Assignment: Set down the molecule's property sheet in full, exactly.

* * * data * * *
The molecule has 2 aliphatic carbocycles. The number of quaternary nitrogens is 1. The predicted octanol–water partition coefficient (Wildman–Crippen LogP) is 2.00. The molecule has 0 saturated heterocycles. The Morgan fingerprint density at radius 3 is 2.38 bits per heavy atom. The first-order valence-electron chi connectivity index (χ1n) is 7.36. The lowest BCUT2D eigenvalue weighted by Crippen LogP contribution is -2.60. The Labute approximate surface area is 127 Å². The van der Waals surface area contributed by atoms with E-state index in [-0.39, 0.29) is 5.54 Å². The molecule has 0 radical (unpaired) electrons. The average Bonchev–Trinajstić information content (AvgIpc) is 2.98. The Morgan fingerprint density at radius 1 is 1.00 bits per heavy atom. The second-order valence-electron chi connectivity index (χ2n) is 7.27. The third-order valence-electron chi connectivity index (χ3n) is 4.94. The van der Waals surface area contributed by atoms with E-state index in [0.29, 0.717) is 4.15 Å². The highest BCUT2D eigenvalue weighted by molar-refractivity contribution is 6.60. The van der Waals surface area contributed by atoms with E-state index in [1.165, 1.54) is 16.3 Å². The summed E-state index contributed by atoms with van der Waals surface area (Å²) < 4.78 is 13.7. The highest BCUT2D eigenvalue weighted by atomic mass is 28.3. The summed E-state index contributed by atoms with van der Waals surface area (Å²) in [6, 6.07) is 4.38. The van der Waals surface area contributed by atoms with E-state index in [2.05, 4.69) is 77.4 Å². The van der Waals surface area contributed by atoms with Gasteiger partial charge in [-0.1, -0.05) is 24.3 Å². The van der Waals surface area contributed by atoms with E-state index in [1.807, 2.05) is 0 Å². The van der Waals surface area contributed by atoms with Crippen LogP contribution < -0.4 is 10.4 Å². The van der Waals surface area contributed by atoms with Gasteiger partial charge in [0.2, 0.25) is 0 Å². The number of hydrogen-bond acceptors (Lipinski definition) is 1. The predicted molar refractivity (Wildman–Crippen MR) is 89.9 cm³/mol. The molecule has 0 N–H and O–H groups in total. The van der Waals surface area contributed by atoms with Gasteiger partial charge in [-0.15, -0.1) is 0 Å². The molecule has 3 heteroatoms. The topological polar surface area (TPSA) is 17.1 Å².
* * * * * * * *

The molecule has 2 aliphatic carbocycles. The number of quaternary nitrogens is 1. The predicted octanol–water partition coefficient (Wildman–Crippen LogP) is 2.00. The molecule has 0 saturated heterocycles. The Morgan fingerprint density at radius 3 is 2.38 bits per heavy atom. The first-order valence-electron chi connectivity index (χ1n) is 7.36. The lowest BCUT2D eigenvalue weighted by Crippen LogP contribution is -2.60. The Labute approximate surface area is 127 Å². The van der Waals surface area contributed by atoms with E-state index in [-0.39, 0.29) is 5.54 Å². The molecule has 0 radical (unpaired) electrons. The average Bonchev–Trinajstić information content (AvgIpc) is 2.98. The Morgan fingerprint density at radius 1 is 1.00 bits per heavy atom. The second-order valence-electron chi connectivity index (χ2n) is 7.27. The third-order valence-electron chi connectivity index (χ3n) is 4.94. The van der Waals surface area contributed by atoms with E-state index in [0.29, 0.717) is 4.15 Å². The highest BCUT2D eigenvalue weighted by molar-refractivity contribution is 6.60. The van der Waals surface area contributed by atoms with E-state index in [1.165, 1.54) is 16.3 Å². The summed E-state index contributed by atoms with van der Waals surface area (Å²) < 4.78 is 13.7. The highest BCUT2D eigenvalue weighted by atomic mass is 28.3. The summed E-state index contributed by atoms with van der Waals surface area (Å²) in [6, 6.07) is 4.38. The van der Waals surface area contributed by atoms with E-state index in [2.05, 4.69) is 77.4 Å². The van der Waals surface area contributed by atoms with Gasteiger partial charge in [-0.1, -0.05) is 24.3 Å². The van der Waals surface area contributed by atoms with E-state index in [1.807, 2.05) is 0 Å². The van der Waals surface area contributed by atoms with Crippen LogP contribution < -0.4 is 10.4 Å². The van der Waals surface area contributed by atoms with Gasteiger partial charge in [0.2, 0.25) is 0 Å². The number of hydrogen-bond acceptors (Lipinski definition) is 1. The predicted molar refractivity (Wildman–Crippen MR) is 89.9 cm³/mol. The molecule has 0 N–H and O–H groups in total. The van der Waals surface area contributed by atoms with Gasteiger partial charge in [-0.15, -0.1) is 0 Å². The molecule has 3 heteroatoms. The topological polar surface area (TPSA) is 17.1 Å².